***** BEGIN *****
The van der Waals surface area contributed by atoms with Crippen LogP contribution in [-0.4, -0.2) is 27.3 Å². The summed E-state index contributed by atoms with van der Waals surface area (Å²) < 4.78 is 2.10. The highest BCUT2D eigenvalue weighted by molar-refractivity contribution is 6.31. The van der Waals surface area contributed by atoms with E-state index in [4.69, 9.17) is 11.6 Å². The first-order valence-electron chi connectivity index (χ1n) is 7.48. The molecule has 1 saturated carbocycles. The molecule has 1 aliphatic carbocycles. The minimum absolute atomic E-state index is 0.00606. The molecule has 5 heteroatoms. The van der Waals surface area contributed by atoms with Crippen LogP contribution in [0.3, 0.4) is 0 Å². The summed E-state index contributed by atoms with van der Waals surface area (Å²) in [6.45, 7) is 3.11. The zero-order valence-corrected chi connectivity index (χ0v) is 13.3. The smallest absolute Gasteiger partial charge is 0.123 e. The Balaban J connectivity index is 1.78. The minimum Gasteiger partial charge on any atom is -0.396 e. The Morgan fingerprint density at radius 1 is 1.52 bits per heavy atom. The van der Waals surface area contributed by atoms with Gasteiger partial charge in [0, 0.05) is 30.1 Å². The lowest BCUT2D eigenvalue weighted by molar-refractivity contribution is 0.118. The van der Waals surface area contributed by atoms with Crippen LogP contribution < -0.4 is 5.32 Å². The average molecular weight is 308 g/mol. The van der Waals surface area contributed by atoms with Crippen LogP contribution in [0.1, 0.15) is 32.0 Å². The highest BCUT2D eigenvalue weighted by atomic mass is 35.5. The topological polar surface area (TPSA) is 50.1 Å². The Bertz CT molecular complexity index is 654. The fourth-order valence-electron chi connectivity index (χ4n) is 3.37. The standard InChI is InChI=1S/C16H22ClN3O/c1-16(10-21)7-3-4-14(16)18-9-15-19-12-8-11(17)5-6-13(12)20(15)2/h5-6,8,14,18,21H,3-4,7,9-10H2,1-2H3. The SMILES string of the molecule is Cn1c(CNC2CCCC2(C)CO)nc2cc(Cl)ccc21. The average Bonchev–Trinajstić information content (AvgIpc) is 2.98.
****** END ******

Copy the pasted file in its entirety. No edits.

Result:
The van der Waals surface area contributed by atoms with Crippen LogP contribution in [-0.4, -0.2) is 27.3 Å². The summed E-state index contributed by atoms with van der Waals surface area (Å²) < 4.78 is 2.10. The highest BCUT2D eigenvalue weighted by molar-refractivity contribution is 6.31. The van der Waals surface area contributed by atoms with E-state index in [4.69, 9.17) is 11.6 Å². The first-order valence-electron chi connectivity index (χ1n) is 7.48. The molecule has 1 saturated carbocycles. The molecule has 1 aliphatic carbocycles. The minimum absolute atomic E-state index is 0.00606. The molecule has 5 heteroatoms. The van der Waals surface area contributed by atoms with Crippen LogP contribution in [0.3, 0.4) is 0 Å². The summed E-state index contributed by atoms with van der Waals surface area (Å²) in [6.45, 7) is 3.11. The zero-order valence-corrected chi connectivity index (χ0v) is 13.3. The smallest absolute Gasteiger partial charge is 0.123 e. The Balaban J connectivity index is 1.78. The minimum Gasteiger partial charge on any atom is -0.396 e. The Morgan fingerprint density at radius 1 is 1.52 bits per heavy atom. The van der Waals surface area contributed by atoms with Gasteiger partial charge in [0, 0.05) is 30.1 Å². The lowest BCUT2D eigenvalue weighted by molar-refractivity contribution is 0.118. The van der Waals surface area contributed by atoms with Crippen LogP contribution < -0.4 is 5.32 Å². The average molecular weight is 308 g/mol. The van der Waals surface area contributed by atoms with Crippen LogP contribution in [0.1, 0.15) is 32.0 Å². The highest BCUT2D eigenvalue weighted by atomic mass is 35.5. The topological polar surface area (TPSA) is 50.1 Å². The Bertz CT molecular complexity index is 654. The fourth-order valence-electron chi connectivity index (χ4n) is 3.37. The standard InChI is InChI=1S/C16H22ClN3O/c1-16(10-21)7-3-4-14(16)18-9-15-19-12-8-11(17)5-6-13(12)20(15)2/h5-6,8,14,18,21H,3-4,7,9-10H2,1-2H3. The SMILES string of the molecule is Cn1c(CNC2CCCC2(C)CO)nc2cc(Cl)ccc21. The average Bonchev–Trinajstić information content (AvgIpc) is 2.98.